Have you ever found yourself:
- Prioritizing someone else over time you set aside for yourself
- Giving yourself a negative label (e.g., “Control Freak” “Bossy”)
- Saying meaner things to yourself than you’d ever say to someone else
- Breaking promises to yourself
I get it. I have. In fact, I grew up believing that this was what being an adult was all about. “Responsible people” put kids, the job, laundry, mortgage, inbox before everything else (fun is for Sunday nights between 8 and 10 pm, vacations once every five years, retirement…)
Here was my “this is 40” realization: The more we deny our own greatness, shirk off compliments from others, hold ourselves in lower regard than others, and are uncompassion with ourselves, the more we form confidence deconstructing habits.
Does this resonate with you?
If you are only good enough when ____, if _, or because _ recognition of self is conditional.
- Recognition conditional based on ‘when’ may lead us to appreciate some time in the future (versus being curious what is working in the present)
- Recognition conditional upon ‘if’ is conditional in meeting a goal (versus the progress toward it or being compassionate if we regress back)
- Recognition conditional to ‘because is often based upon external validation (versus based on what we most want and need)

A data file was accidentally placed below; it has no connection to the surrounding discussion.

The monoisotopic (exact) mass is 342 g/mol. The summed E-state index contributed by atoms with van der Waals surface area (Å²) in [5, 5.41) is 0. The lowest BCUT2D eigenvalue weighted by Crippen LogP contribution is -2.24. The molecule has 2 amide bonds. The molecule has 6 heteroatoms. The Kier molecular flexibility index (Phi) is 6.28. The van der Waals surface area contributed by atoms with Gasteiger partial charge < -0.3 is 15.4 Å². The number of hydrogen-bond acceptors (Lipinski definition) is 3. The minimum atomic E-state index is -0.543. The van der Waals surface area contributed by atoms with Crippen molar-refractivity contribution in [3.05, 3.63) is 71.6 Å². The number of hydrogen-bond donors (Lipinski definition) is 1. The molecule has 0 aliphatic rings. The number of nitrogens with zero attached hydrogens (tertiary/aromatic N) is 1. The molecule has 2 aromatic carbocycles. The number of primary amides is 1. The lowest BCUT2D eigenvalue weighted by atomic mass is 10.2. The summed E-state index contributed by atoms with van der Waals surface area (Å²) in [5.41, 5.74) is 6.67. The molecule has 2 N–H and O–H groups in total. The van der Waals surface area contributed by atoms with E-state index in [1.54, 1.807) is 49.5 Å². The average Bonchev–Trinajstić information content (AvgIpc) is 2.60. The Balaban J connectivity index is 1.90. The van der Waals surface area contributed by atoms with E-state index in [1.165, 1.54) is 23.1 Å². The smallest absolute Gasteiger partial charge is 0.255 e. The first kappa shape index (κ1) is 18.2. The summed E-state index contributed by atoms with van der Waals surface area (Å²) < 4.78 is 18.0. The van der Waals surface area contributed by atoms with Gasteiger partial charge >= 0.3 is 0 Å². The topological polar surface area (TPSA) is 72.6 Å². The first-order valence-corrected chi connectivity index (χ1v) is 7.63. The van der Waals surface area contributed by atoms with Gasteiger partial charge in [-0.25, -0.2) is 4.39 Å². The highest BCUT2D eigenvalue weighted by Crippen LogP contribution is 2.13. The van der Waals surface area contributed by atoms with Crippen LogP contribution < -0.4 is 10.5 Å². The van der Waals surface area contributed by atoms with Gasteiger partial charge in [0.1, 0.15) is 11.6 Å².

Anytime recognition is conditional, we get caught up in binary thinking; I am either worthy or I’m not; I am either good enough or not good enough; I am either winning or losing. Maybe it’s a continuum rather than good enough being a bar so high that it’s almost impossible to reach and if you do, the fall is that much more painful when we slip. We are human after all.
In the “Flip Side of Failing“, I implore you to consider your failure resilient versus resistant mindset.
Want a hack to shift that mindset. Well, I have one inspired by the Dalai Lama when he spoke about love leading to compassion in “The Book of Joy.” I’ve taken that to heart, and decided to share with you a hack I’m using with myself and with my clients, that’s making some serious inroads in self-compassion and believe in the mantra, professed by Brene Brown in her work on shame reduction, “I’m doing the best I can.“
Self Love Exercise
- List what it means to love someone (your partner, child, BFF)
- Circle which ones you do for yourself
- Decide from this list which one self-love strategy will help you with the current challenge
- Complete this sentence: “I used to _. I am in the process of ____“
Huge thanks to my dear speaker friend Nathalie Plamondon-Thomas for teaching me the last step of this process. Pure magic.
Who needs a reminder that they are deserving of love, including self-love? Will you share this with them and remind them they are worth it?
- How to Recognize Yourself and Others Even in Overload
- 9 Essential Tips to Care for You
- 3 Hacks to Get Motivated in Uncertain Times